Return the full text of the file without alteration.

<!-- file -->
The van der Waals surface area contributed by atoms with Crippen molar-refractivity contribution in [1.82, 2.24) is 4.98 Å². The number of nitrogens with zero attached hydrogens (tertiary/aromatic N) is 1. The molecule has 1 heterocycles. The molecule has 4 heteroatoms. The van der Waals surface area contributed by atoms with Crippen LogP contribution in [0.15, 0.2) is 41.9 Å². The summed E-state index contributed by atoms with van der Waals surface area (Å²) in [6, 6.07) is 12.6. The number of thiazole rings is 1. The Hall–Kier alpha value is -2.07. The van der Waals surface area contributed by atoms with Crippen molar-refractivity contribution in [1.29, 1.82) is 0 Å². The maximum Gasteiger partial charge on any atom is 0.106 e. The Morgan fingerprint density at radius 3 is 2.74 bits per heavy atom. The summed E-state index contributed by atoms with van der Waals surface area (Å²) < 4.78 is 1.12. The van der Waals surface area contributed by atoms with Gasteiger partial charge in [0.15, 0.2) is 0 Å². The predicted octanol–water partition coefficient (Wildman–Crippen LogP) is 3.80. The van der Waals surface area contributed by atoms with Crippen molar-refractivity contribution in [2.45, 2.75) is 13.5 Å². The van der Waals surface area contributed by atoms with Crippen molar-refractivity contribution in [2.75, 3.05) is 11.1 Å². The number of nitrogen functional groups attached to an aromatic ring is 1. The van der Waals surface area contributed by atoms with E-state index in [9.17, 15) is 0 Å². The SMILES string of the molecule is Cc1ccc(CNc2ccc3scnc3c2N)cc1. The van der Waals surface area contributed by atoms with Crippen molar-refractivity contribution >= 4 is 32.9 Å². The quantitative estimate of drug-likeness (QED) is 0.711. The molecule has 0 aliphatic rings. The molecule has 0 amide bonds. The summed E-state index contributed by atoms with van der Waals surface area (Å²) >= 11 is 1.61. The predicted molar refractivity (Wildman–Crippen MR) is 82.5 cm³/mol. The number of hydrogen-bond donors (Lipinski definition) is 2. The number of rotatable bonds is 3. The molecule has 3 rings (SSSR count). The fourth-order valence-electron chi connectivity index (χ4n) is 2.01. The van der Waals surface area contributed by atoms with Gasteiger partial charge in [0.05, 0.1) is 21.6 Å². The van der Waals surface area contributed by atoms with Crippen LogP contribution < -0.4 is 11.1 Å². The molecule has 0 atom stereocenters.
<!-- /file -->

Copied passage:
The van der Waals surface area contributed by atoms with Crippen molar-refractivity contribution in [1.82, 2.24) is 4.98 Å². The number of nitrogens with zero attached hydrogens (tertiary/aromatic N) is 1. The molecule has 1 heterocycles. The molecule has 4 heteroatoms. The van der Waals surface area contributed by atoms with Crippen LogP contribution in [0.15, 0.2) is 41.9 Å². The summed E-state index contributed by atoms with van der Waals surface area (Å²) in [6, 6.07) is 12.6. The number of thiazole rings is 1. The Hall–Kier alpha value is -2.07. The van der Waals surface area contributed by atoms with Crippen molar-refractivity contribution in [1.29, 1.82) is 0 Å². The maximum Gasteiger partial charge on any atom is 0.106 e. The Morgan fingerprint density at radius 3 is 2.74 bits per heavy atom. The summed E-state index contributed by atoms with van der Waals surface area (Å²) < 4.78 is 1.12. The van der Waals surface area contributed by atoms with Gasteiger partial charge in [0.15, 0.2) is 0 Å². The predicted octanol–water partition coefficient (Wildman–Crippen LogP) is 3.80. The van der Waals surface area contributed by atoms with Crippen molar-refractivity contribution in [2.45, 2.75) is 13.5 Å². The van der Waals surface area contributed by atoms with Crippen molar-refractivity contribution in [2.75, 3.05) is 11.1 Å². The number of nitrogen functional groups attached to an aromatic ring is 1. The van der Waals surface area contributed by atoms with E-state index in [9.17, 15) is 0 Å². The SMILES string of the molecule is Cc1ccc(CNc2ccc3scnc3c2N)cc1. The van der Waals surface area contributed by atoms with Crippen molar-refractivity contribution >= 4 is 32.9 Å². The quantitative estimate of drug-likeness (QED) is 0.711. The molecule has 0 aliphatic rings. The molecule has 0 amide bonds. The summed E-state index contributed by atoms with van der Waals surface area (Å²) >= 11 is 1.61. The predicted molar refractivity (Wildman–Crippen MR) is 82.5 cm³/mol. The number of hydrogen-bond donors (Lipinski definition) is 2. The number of rotatable bonds is 3. The molecule has 3 rings (SSSR count). The fourth-order valence-electron chi connectivity index (χ4n) is 2.01. The van der Waals surface area contributed by atoms with Gasteiger partial charge in [0.05, 0.1) is 21.6 Å². The van der Waals surface area contributed by atoms with Crippen LogP contribution < -0.4 is 11.1 Å². The molecule has 0 atom stereocenters.